A moving true account of European society on the brink of war. Radio 4 Book of the Week
A witty yet moving narrative worked up from sketched documentary traces and biographical fragments, 1913 is an intimate cultural portrait of a world that is about to change forever.
The stuffy conventions of the nineteenth century are receding into the past, and 1913 heralds a new age of unlimited possibility. Kafka falls in love; Louis Armstrong learns to play the trumpet; a young seamstress called Coco Chanel opens her first boutique; Charlie Chaplin signs his first movie contract; and new drugs like cocaine usher in an age of decadence.
Yet everywhere there is the premonition of ruin - the number 13 is omnipresent, and in London, Paris, Vienna, Berlin, Trieste, artists take the omen and act as if there were no tomorrow, their brief coincidences of existence telling of a darker future. In a Munich hotel lobby, Rilke and Freud discuss beauty and transience; Proust sets out in search of lost time; and while Stravinsky celebrates the Rite of Spring with industrial cacophony, in Munich an Austrian postcard painter by the name of Adolf Hitler sells his conventional cityscapes.
Told with Illies's characteristic mixture of poignant evocation and laconic irony, 1913 is the story of the year that shaped the last century.
Florian Illies was born in 1971. He has worked as literary editor for major German newspapers and magazines, and co-founded art magazine Monopol. His previous four books have sold over one million copies.
'The best possible holiday read', Irish Times
'A hugely enjoyable idiosyncratic month by month narrative, in which the frenzy of artistic activity in London, Paris, Vienna, Berlin, and Trieste is conveyed with vigour and humour', Daily Telegraph
'A vivid, richly textured book that chronicles a world crackling with talent, energy and foreboding', FT
'A brilliant game of original quotations and tracings', Der Spiegel
'Illies shapes his material not as a scholar, but as a wordsmith, as a story-teller with a strong sense for dramatic effect and composition...the most enjoyable book I've read in years', Die Welt
'Illies makes the hundred years between 1913 and his readers disappear. A beautiful book.', Süddeutsche Zeitung
'Illies is as astute a researcher as he is an observer of the zeitgeist ... reads like something out of a magic realist novel.', Philip Oltermann, Guardian
'I couldn't stop reading - Illies' stories are simply magnificent', Ferdinand von Schirach
'Thorough and fascinating', Time Out
'An absolute gem of a book. His snapshot approach to the year, recorded month by month, is the most original historical account I've come across ... Illies's genius turn of phrase, beautifully retained by Shaun Whiteside and Jamie Lee Searle's elegant translation, can be found throughout ... The entries read like history's footnotes, but as anyone who's read Freud knows, the footnotes always tell the best story.', Lucy Scholes, Observer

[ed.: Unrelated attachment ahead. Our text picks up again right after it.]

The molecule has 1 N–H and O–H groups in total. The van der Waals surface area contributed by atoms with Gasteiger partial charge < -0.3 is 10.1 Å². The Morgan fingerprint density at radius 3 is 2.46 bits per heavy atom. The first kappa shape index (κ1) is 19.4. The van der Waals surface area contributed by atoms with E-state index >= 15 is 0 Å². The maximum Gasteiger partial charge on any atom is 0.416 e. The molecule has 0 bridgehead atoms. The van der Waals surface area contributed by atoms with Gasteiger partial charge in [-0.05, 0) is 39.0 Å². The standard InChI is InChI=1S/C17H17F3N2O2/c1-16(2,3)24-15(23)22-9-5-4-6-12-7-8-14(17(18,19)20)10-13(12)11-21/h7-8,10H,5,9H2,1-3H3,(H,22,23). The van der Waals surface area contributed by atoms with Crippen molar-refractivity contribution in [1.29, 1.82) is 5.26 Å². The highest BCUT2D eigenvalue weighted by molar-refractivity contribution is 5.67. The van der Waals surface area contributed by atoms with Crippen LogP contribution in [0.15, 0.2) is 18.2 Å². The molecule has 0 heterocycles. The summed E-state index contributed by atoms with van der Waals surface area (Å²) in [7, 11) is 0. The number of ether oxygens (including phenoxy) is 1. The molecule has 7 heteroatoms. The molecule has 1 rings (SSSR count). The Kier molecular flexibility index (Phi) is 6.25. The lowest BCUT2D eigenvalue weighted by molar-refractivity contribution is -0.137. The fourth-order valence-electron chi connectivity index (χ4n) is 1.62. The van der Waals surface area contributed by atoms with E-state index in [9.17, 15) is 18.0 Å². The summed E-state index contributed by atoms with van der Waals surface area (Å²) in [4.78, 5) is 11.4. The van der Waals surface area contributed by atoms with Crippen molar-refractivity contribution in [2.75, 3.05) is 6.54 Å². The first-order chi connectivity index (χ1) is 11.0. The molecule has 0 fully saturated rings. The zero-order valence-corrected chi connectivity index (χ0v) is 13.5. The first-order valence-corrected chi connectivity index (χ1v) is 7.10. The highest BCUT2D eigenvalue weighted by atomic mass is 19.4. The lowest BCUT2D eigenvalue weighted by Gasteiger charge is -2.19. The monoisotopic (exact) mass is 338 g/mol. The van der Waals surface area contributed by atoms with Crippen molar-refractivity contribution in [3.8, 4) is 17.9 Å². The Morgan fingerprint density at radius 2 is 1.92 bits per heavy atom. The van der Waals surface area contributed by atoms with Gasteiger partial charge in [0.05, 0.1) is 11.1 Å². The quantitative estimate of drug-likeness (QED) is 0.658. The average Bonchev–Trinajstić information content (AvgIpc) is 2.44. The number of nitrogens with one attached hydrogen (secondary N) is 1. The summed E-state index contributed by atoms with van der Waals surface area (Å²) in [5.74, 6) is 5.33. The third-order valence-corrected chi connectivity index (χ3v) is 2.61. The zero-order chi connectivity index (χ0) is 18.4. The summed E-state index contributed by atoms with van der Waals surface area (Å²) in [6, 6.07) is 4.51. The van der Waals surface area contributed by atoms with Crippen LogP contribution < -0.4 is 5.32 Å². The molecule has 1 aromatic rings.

'A fascinating book of brief reports', Michael Prodger, New Statesman
'A triumph ... history that reads like memoir. It achieves what so few histories manage in giving the reader a genuine feeling for the era ... Illies uses the facts skilfully to weave a captivating narrative.', Simon Round, Jewish Chronicle
'There is a wry humour in many of Illies's entries ... an entertaining and illuminating study of a particular moment in time.', Shirley Whiteside, Independent on Sunday
'A compelling tour through a portentous year ... a sleek translation', James Walsh, Morning Star
'Florian Illies gives a rationality, a sense of purpose to the seemingly random.', Lesley McDowell, Sunday Herald
'Brilliantly sardonic ... imagined on similar lines to Tom Stoppard's Travesties', Richard Osborne, The Oldie
'It's an utterly delicious treat or an ideal present for anyone even mildly interested in 20th-century art, music and literature ... Florian Illies presents modernism's birth as a sexy, comic and occasionally heartbreaking soap opera ... irresistible.', Michael Dirda, Washington Post
'a riveting chronicle of a crucial year', Philip French, Observer
'One of the most intriguing, and original, history books of the year ... Illies's approach turns history into a giant jigsaw with the pieces moving blindly and ominously into place.', John Preston, Daily Mail
'Books of the Year: History as a human comedy is seldom as wittily handled as in this clever satire based on fact, folly, a host of famous names and the comment that became a mantra as Europe staggered ever closer to war', Eileen Battersby, Irish Independent
'Stuffed with fascinating detail', Lucy Hughes-Hallett, Times